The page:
Veteran Israeli commentator Nahum Barnea likes to compare Israeli elections with the old joke from the British Army during the First World War. After several weeks of tough fighting the commander gathers his troops and tells them there is good news and bad news. The good news is that you can all change your underwear. The bad news is that you need to swap with each other.
So, Benjamin Netanyahu looks set to form a very similar government to his last, including the two Orthodox parties and Moshe Kahlon’s Kulanu, who could seek a to return to the Finance Ministry. Likewise, Avigdor Lieberman’s Yisrael Beteinu may want to return to the Defence Ministry he quit in December, demanding a more robust approach to Hamas. It is far from certain that Netanyahu will allow that, especially since the understandings being formulated by Egypt looks to be moving in a positive direction.
But there is no doubt that Netanyahu is the big winner of the election. Despite the shadow of corruption charges, he managed to increase Likud’s share of the seats. The dominant election issue was a referendum on his leadership and he got an impressive mandate. He should now overtake the legendary David Ben-Gurion to become the country’s longest serving leader later this year.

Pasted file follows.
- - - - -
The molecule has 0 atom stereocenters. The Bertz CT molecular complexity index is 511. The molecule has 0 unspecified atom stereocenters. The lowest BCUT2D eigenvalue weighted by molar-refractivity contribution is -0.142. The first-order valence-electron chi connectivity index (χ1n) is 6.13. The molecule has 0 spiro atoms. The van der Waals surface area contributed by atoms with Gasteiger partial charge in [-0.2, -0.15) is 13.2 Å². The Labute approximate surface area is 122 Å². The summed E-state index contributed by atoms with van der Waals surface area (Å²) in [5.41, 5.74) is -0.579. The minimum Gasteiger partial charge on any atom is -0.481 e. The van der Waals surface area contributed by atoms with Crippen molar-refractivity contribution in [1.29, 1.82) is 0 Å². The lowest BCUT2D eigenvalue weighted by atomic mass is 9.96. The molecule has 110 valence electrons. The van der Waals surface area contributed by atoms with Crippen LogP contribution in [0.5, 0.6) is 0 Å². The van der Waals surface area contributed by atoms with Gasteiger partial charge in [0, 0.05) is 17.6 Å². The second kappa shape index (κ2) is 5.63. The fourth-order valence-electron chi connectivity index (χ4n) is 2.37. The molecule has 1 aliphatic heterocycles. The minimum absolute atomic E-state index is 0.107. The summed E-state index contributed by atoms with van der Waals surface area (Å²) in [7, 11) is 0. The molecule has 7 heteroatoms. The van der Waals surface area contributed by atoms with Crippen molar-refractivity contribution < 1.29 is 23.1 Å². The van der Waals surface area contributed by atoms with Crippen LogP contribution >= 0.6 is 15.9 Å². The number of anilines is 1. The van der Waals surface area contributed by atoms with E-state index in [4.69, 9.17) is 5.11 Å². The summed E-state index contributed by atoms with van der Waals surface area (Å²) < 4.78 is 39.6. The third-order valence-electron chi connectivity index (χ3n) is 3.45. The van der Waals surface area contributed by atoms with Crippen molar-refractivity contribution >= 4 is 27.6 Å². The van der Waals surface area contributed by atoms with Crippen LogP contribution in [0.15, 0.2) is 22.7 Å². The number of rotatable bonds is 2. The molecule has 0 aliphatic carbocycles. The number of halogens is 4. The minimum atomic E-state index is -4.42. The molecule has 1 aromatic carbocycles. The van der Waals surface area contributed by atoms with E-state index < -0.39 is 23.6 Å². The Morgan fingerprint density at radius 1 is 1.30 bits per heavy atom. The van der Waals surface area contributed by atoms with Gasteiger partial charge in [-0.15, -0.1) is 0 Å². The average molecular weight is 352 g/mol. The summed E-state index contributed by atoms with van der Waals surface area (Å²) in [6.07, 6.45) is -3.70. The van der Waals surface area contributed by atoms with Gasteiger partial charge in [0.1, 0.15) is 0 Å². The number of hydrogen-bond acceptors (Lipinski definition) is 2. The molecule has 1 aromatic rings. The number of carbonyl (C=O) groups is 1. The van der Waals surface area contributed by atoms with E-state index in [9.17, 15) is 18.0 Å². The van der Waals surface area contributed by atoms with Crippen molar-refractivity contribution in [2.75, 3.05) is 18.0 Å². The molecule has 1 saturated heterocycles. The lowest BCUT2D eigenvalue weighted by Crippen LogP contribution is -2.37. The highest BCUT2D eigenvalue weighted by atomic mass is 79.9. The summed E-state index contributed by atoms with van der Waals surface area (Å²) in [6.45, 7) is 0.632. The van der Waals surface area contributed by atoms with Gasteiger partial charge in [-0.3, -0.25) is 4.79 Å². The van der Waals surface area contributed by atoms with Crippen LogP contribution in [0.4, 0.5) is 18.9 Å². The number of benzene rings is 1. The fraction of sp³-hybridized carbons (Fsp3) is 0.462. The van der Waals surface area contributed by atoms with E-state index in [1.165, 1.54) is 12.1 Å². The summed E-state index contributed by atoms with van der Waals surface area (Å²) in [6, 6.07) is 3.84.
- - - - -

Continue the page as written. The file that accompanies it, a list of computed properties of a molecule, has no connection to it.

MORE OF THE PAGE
Credit also goes to his main rival, Lt. Gen. Benny Gantz. In a matter of months he created a party, united the centre and galvanised large numbers who believed in his alternative vision. The challenge for him now is his staying power in the less glamorous role as Head of the Opposition.
And despite some unpleasant rhetoric during the campaign, this was another victory for Israeli democracy. Amid threats of cyber-attacks and foreign manipulation, Israel confounded its critics and proved yet again to be the only vibrant democracy in the region.